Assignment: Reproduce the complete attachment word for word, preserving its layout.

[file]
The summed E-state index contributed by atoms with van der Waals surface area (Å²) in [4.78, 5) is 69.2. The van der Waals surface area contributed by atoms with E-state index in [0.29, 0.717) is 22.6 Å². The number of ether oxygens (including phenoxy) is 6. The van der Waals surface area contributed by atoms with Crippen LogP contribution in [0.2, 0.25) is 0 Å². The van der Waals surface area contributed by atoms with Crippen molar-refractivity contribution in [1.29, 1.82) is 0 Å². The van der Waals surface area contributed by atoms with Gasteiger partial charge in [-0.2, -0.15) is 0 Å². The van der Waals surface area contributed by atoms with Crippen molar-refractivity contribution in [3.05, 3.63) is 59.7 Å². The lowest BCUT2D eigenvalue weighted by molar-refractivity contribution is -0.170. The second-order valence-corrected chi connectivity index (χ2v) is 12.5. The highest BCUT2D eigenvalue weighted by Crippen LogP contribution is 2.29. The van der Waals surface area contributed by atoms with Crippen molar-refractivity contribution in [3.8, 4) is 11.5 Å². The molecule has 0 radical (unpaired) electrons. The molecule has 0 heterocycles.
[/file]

The summed E-state index contributed by atoms with van der Waals surface area (Å²) in [4.78, 5) is 69.2. The van der Waals surface area contributed by atoms with E-state index in [0.29, 0.717) is 22.6 Å². The number of ether oxygens (including phenoxy) is 6. The van der Waals surface area contributed by atoms with Crippen LogP contribution in [0.2, 0.25) is 0 Å². The van der Waals surface area contributed by atoms with Crippen molar-refractivity contribution in [1.29, 1.82) is 0 Å². The van der Waals surface area contributed by atoms with Gasteiger partial charge in [-0.2, -0.15) is 0 Å². The van der Waals surface area contributed by atoms with Crippen molar-refractivity contribution in [3.05, 3.63) is 59.7 Å². The lowest BCUT2D eigenvalue weighted by molar-refractivity contribution is -0.170. The second-order valence-corrected chi connectivity index (χ2v) is 12.5. The highest BCUT2D eigenvalue weighted by Crippen LogP contribution is 2.29. The van der Waals surface area contributed by atoms with Crippen molar-refractivity contribution in [3.8, 4) is 11.5 Å². The molecule has 0 radical (unpaired) electrons. The molecule has 0 heterocycles.